As Gérald Bloncourt is poised to release his latest book Journal d’un révolutionaire (A revolutionary diary), we feel it is important to revisit an earlier interview our correspondent in Paris, Marie-Jeannine Myrthil, realized with Gérald Bloncourt at his home in suburban Paris. In that conversation, the Haitian revolutionary hero spoke about his released memoir entitled Le Regard Engagé. Gérald remains true to his ideas in this late chapter of his life. Few of us can claim to be this authentically engaged. He is without question the Dean of La gauche haitienne. (The Haitian left) At the spring of his life, he made his choice. He had rejected his petit-bourgeois aspiration to become the die-hard revolutionary who never stops fighting for social justice. Now at the age of 86, Gérald is as energetic and uncompromising as ever.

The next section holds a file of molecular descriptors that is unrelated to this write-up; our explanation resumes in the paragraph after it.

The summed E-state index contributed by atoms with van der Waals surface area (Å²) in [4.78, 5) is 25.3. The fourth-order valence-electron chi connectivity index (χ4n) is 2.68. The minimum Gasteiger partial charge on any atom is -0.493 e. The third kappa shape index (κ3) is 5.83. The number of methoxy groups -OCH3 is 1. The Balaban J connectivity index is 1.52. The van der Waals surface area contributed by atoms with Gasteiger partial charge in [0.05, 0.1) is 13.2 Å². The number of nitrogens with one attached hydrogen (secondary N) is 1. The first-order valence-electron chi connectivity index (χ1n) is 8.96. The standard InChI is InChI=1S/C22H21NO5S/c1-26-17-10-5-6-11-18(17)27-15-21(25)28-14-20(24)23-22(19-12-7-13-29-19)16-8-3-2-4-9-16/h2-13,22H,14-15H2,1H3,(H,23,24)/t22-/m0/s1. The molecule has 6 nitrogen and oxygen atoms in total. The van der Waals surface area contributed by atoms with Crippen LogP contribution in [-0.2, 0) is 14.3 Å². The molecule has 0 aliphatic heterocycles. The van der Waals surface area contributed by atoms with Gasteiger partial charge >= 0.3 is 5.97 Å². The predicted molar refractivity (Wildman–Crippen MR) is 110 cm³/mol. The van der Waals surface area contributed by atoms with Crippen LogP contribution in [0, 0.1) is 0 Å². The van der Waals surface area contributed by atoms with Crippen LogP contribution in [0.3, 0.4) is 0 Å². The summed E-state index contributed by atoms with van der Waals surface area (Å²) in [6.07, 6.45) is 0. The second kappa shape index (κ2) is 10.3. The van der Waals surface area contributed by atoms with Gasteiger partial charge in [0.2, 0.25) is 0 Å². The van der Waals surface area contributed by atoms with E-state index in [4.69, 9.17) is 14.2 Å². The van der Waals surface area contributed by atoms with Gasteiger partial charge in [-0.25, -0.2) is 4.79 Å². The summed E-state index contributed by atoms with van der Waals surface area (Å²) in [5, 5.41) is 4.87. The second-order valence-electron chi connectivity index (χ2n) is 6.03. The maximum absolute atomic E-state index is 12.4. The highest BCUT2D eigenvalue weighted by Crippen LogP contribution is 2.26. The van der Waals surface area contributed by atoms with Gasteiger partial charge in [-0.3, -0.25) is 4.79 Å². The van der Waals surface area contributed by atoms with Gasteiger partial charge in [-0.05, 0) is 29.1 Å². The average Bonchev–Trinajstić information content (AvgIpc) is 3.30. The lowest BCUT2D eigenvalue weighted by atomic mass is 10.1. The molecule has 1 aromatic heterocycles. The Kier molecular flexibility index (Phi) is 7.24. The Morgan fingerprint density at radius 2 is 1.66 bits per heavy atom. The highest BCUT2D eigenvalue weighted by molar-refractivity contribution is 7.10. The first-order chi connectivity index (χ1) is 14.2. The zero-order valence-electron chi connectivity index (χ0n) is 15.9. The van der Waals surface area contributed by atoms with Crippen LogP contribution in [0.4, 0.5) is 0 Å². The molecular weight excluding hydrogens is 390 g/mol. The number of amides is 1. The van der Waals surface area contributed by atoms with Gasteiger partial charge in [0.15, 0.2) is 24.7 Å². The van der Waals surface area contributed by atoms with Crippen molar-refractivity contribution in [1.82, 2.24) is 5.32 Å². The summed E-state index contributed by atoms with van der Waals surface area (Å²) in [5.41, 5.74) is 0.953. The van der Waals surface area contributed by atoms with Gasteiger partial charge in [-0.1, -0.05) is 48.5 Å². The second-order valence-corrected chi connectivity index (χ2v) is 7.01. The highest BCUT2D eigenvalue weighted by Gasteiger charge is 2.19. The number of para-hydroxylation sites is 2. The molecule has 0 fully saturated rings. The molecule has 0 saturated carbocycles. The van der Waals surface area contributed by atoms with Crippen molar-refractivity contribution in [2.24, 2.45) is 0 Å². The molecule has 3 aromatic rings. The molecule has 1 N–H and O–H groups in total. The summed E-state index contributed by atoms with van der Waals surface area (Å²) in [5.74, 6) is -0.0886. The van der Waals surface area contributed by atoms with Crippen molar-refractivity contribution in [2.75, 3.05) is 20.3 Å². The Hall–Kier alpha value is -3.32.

In releasing this latest manuscript, he is sending a message to younger generations of Haitians: We may never win the race against time, but we will certainly triumph over economic inequality and all other forms of injustices if we (Haitians) understand the true meaning of our historical role within the African diaspora. His sentimentalism and revolutionary romanticism never wither despite insurmountable odds he had to sometimes overcome. Childhood friend of Jacques Stephen Alexis and René Dépestre, Gérald believes there can only be one solution to the Haitian dilemma: Uprooting the current state of affair to recreate a holistic state bureaucracy totally beholden to the Haitian masses.
MJM: Monsieur Bloncourt, could you please tell us about your origin?
GB: I was born in Bainet, near Jacmel, in 1926 from a Guadeloupian-Haitian father and a French mother.
MJM: What has led you to write, “Le Regard Engagé?”
GB: This book is an autobiography that retraces my life as a reporter, places I have visited, and also people I have met. By the way, it contains many historical anecdotes. I wanted to put all of these in writing.